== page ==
This past Thursday we kicked off our Middle School Parent Survival meeting and a wonderful group of parents came to listen and share. While we all agreed that middle school can be some of the best years of parenting, they can also come with unique challenges. We focused on tools to manage anxiety and reactivity. Here are a few
- Find the key that unlocks your child’s mind and heart. Every kid has a time of day or a situation where they are comfortable opening the flood gates and sharing what is on their heart. The challenge is that each kid is different and sometimes they change the locks as they grow! Some kids open up on a long road trip, some open up when it is time for bed and you are ready for ‘me time.’ Some pick an inopportune moment like when you are trying to rush them out the door for school. But most kids have a key and as a parent, you can study your child and try to discern when they are ready to talk and then jump on it. This can be quite a challenge, for example, if when you are tucking a kid in, his or her mouth starts running while your brain starts snoozing, but it is worth the effort to connect with your child. It will likely involve inconveniencing yourself, or even planning an excuse to be in a car for a few hours. It is worth the extra effort.
- The Important Question. When adolescents are bent out of shape and tangled in their emotions, the immediate response from parents is usually to “fix it”. However, as teens are trying to strengthen their own sense of self, the most powerful question you can ask is simple. “What do you want to do about it?” This simple question may take more time, but communicates to the adolescent that he or she has what it takes to navigate this obstacle. The role of a parent is to help process and sort rather than solve and this can take some discipline if you tend toward being a ‘fixer’ or if your own anxiety about your child’s situation infects your ability to coach rather than solve.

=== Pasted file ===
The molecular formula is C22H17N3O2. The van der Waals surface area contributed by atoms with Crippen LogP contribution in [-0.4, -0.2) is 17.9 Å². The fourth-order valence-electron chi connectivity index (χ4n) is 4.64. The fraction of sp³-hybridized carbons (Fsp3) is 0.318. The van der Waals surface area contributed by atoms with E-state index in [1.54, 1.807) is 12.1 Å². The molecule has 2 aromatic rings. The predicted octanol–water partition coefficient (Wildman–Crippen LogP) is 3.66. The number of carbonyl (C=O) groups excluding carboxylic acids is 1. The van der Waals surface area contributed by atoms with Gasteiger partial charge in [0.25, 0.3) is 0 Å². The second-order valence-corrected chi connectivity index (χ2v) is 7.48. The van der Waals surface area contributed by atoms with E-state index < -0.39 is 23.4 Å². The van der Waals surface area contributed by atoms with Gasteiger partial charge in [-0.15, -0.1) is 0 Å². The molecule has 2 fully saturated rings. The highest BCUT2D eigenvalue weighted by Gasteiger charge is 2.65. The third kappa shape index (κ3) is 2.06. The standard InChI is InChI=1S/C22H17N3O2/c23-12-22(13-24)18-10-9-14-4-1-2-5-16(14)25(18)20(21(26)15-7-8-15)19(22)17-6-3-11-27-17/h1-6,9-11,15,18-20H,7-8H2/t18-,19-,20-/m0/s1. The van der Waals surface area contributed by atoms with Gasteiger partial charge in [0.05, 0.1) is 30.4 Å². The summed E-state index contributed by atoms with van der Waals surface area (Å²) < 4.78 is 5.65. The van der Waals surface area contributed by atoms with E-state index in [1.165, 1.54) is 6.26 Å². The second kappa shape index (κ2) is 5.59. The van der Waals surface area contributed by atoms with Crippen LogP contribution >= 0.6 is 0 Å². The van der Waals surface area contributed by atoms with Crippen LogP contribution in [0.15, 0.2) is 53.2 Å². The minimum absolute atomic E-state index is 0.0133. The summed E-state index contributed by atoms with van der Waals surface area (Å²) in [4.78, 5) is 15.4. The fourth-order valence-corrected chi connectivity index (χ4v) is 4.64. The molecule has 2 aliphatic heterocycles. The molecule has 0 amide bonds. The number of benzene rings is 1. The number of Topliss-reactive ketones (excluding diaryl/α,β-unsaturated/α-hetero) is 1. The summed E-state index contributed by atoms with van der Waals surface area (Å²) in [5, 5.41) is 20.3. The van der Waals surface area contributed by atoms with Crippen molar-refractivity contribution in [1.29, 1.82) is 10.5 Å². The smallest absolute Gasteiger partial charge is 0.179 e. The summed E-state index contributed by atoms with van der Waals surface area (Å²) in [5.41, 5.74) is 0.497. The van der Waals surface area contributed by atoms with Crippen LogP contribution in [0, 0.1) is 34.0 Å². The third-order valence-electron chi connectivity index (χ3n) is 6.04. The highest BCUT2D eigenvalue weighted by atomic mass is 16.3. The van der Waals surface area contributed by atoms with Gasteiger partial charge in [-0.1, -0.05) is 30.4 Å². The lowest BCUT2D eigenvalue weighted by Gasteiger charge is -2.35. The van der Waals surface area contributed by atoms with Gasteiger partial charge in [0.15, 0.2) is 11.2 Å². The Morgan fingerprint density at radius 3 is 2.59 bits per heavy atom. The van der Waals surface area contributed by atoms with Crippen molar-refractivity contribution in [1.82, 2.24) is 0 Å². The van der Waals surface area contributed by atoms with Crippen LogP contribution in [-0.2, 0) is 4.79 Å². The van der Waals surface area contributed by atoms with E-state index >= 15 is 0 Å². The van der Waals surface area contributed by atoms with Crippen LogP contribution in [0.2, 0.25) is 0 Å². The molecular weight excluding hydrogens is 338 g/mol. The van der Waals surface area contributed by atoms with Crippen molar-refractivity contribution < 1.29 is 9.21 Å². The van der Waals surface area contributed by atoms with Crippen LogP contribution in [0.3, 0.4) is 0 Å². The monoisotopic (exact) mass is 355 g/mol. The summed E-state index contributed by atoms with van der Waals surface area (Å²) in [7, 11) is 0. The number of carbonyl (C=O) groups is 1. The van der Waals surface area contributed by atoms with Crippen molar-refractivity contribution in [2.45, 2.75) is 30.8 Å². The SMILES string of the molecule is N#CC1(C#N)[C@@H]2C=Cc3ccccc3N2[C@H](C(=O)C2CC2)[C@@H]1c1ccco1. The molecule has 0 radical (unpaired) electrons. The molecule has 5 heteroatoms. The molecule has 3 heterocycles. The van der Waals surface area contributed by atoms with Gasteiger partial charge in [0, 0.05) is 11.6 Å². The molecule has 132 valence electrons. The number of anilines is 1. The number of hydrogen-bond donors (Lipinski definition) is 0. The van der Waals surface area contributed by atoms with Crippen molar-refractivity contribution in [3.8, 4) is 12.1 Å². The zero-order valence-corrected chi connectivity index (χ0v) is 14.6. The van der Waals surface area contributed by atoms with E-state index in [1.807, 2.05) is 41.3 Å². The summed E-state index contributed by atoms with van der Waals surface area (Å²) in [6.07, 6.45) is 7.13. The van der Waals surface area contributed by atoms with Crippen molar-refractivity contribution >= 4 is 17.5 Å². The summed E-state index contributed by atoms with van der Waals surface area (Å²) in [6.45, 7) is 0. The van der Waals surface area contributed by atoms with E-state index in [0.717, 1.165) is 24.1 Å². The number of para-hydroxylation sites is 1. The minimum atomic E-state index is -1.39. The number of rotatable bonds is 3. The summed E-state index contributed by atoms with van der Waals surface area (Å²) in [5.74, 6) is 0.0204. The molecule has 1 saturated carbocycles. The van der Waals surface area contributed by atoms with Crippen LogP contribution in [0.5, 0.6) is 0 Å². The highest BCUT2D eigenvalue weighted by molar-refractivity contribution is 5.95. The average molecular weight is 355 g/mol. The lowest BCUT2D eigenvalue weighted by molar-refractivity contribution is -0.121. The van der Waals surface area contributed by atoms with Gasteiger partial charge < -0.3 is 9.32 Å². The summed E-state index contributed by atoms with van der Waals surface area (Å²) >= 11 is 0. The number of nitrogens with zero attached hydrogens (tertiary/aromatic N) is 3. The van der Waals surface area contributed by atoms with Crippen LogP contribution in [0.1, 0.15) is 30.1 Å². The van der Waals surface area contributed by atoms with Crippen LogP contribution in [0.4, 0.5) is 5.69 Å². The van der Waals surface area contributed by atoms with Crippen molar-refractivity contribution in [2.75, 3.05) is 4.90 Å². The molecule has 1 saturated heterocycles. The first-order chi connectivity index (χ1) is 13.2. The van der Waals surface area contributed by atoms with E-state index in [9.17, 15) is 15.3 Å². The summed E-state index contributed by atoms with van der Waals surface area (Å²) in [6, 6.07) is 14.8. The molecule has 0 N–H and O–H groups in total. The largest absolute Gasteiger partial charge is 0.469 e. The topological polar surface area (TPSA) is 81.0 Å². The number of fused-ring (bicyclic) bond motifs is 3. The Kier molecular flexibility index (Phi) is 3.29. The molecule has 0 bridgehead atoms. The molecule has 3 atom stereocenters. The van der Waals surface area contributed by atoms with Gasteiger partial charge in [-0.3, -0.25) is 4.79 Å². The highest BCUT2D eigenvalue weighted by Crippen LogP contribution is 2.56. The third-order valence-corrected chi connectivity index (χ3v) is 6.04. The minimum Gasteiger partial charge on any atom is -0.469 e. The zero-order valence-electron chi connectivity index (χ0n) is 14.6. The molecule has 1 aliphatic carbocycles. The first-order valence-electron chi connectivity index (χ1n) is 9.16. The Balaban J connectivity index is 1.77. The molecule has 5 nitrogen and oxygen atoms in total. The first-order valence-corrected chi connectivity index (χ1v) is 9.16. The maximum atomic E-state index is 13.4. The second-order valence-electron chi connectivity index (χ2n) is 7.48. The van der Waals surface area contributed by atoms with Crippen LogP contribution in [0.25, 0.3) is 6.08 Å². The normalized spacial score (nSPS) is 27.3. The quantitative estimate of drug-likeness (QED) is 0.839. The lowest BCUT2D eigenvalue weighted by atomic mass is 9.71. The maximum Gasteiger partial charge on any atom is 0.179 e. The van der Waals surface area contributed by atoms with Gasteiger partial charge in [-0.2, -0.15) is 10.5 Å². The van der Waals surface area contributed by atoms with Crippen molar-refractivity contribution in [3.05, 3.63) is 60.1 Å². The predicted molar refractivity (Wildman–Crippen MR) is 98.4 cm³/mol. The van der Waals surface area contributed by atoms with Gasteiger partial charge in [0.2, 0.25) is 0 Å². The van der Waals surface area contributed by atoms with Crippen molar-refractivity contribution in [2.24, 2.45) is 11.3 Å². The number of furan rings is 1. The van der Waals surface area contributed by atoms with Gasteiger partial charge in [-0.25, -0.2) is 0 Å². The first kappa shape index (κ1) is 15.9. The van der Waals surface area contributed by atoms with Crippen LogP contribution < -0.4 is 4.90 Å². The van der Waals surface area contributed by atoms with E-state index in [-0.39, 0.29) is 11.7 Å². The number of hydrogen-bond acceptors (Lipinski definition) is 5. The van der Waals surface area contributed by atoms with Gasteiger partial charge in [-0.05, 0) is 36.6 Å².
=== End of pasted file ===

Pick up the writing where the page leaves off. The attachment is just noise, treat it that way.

- The Power of Debrief and Repair. Often times things can escalate quickly and as you reflect on your encounter, you either regret how you dealt with your child or your child dealt with you in a way that violates your family values. The moment of escalation is often the worst time to address it, but once you have calmed down and allowed your child to calm down (which could be literally days later, not minutes) you can revisit the encounter with your child. One simple approach is to not focus on content, but on process, so you don’t so much debrief the topic but the way you relate to each other. If you come in as a fellow culprit, and not a victim, and if you are able to remain non anxious as your child gets defensive, you can gain a lot of ground together. Especially if your pattern is recurring, you can say, “I have noticed that we have this same recurring pattern and I’m interested in us both changing it.” As in most of these situations, this takes some practice, but the absolute magic sauce of this working is to remove the heat and anxiety from your own self before beginning this conversation. As the flight attendants remind us, “first place the oxygen mask on your own face before helping others.”
- Move past the behavior to discern what your child needs, or thinks they need. One of the biggest challenges in parenting is not reacting to behavior and accusation and being able to look past it to what your child needs or thinks they need. This, like the examples above, takes some practice! You can connect with your child by helping name the emotion he or she is experiencing. This helps the child feel seen in the moment and can be a step in de-escalating the situation. Then, you can move to conversations around next steps.
These tools are of course the ‘long game’ in that they are all designed for slowly turning the wheel of development, rather than expecting immediate change in behavior or attitude. Sometimes your child will simply act in a way that it unacceptable to you, but even then, you will generally get further if you manage your own reactivity before responding.
Most of us listen to content, but react to process, so if you can take note of when you are anxious and what triggers your own anxiety, and if you can manage that and then engage your child, you will generally get further.